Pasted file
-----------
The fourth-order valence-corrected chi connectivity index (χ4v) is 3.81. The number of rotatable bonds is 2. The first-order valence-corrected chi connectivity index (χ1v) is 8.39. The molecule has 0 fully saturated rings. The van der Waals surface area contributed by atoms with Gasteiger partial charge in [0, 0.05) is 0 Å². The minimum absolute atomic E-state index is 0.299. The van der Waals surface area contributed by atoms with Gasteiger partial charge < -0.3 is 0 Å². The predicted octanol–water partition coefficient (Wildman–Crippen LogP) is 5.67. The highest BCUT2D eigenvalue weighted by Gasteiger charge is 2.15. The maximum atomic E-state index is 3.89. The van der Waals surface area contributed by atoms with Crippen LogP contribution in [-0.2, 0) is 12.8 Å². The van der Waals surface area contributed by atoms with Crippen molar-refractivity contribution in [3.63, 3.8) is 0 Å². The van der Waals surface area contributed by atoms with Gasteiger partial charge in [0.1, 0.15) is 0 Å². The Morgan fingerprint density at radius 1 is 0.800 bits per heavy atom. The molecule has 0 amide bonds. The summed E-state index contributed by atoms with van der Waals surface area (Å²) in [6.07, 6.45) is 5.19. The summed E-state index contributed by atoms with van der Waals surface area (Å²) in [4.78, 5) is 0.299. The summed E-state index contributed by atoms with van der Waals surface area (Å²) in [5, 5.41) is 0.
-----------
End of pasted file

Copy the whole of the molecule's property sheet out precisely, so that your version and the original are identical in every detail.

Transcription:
The fourth-order valence-corrected chi connectivity index (χ4v) is 3.81. The number of rotatable bonds is 2. The first-order valence-corrected chi connectivity index (χ1v) is 8.39. The molecule has 0 fully saturated rings. The van der Waals surface area contributed by atoms with Gasteiger partial charge in [0, 0.05) is 0 Å². The minimum absolute atomic E-state index is 0.299. The van der Waals surface area contributed by atoms with Gasteiger partial charge < -0.3 is 0 Å². The predicted octanol–water partition coefficient (Wildman–Crippen LogP) is 5.67. The highest BCUT2D eigenvalue weighted by Gasteiger charge is 2.15. The maximum atomic E-state index is 3.89. The van der Waals surface area contributed by atoms with Crippen LogP contribution in [-0.2, 0) is 12.8 Å². The van der Waals surface area contributed by atoms with Crippen molar-refractivity contribution in [3.63, 3.8) is 0 Å². The van der Waals surface area contributed by atoms with Gasteiger partial charge in [0.1, 0.15) is 0 Å². The Morgan fingerprint density at radius 1 is 0.800 bits per heavy atom. The molecule has 0 amide bonds. The summed E-state index contributed by atoms with van der Waals surface area (Å²) in [6.07, 6.45) is 5.19. The summed E-state index contributed by atoms with van der Waals surface area (Å²) in [4.78, 5) is 0.299. The summed E-state index contributed by atoms with van der Waals surface area (Å²) in [5, 5.41) is 0.